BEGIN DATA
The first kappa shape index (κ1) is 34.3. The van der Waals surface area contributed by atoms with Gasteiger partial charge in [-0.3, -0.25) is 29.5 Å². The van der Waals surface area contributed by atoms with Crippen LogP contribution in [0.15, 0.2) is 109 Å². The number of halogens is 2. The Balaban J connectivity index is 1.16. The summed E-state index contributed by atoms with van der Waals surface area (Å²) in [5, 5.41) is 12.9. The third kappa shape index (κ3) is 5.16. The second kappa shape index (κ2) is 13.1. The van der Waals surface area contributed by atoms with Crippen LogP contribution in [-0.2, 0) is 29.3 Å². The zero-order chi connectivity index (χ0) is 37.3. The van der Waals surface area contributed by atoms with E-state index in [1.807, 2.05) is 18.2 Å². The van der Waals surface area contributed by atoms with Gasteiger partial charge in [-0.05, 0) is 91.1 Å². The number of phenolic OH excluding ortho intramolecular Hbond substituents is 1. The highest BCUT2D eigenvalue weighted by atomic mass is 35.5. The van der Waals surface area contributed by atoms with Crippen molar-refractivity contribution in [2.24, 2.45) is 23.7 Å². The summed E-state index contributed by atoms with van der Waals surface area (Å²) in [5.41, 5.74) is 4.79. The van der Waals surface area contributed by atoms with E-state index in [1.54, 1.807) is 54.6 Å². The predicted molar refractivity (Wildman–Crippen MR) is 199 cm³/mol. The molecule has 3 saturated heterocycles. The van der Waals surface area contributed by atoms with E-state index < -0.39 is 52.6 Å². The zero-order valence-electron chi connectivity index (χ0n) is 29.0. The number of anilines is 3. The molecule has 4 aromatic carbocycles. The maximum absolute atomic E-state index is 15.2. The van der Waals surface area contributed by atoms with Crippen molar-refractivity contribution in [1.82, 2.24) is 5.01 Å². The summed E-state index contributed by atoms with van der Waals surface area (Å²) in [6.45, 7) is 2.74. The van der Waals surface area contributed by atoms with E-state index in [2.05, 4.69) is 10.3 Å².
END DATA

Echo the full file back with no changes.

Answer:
The first kappa shape index (κ1) is 34.3. The van der Waals surface area contributed by atoms with Gasteiger partial charge in [-0.3, -0.25) is 29.5 Å². The van der Waals surface area contributed by atoms with Crippen LogP contribution in [0.15, 0.2) is 109 Å². The number of halogens is 2. The Balaban J connectivity index is 1.16. The summed E-state index contributed by atoms with van der Waals surface area (Å²) in [5, 5.41) is 12.9. The third kappa shape index (κ3) is 5.16. The second kappa shape index (κ2) is 13.1. The van der Waals surface area contributed by atoms with Crippen LogP contribution in [-0.2, 0) is 29.3 Å². The zero-order chi connectivity index (χ0) is 37.3. The van der Waals surface area contributed by atoms with E-state index in [1.807, 2.05) is 18.2 Å². The van der Waals surface area contributed by atoms with Gasteiger partial charge in [-0.05, 0) is 91.1 Å². The number of phenolic OH excluding ortho intramolecular Hbond substituents is 1. The highest BCUT2D eigenvalue weighted by atomic mass is 35.5. The van der Waals surface area contributed by atoms with Crippen molar-refractivity contribution in [2.24, 2.45) is 23.7 Å². The summed E-state index contributed by atoms with van der Waals surface area (Å²) in [5.41, 5.74) is 4.79. The van der Waals surface area contributed by atoms with E-state index in [1.54, 1.807) is 54.6 Å². The predicted molar refractivity (Wildman–Crippen MR) is 199 cm³/mol. The molecule has 3 saturated heterocycles. The van der Waals surface area contributed by atoms with E-state index < -0.39 is 52.6 Å². The zero-order valence-electron chi connectivity index (χ0n) is 29.0. The number of anilines is 3. The molecule has 4 aromatic carbocycles. The maximum absolute atomic E-state index is 15.2. The van der Waals surface area contributed by atoms with Crippen molar-refractivity contribution in [1.82, 2.24) is 5.01 Å². The summed E-state index contributed by atoms with van der Waals surface area (Å²) in [6.45, 7) is 2.74. The van der Waals surface area contributed by atoms with E-state index in [2.05, 4.69) is 10.3 Å².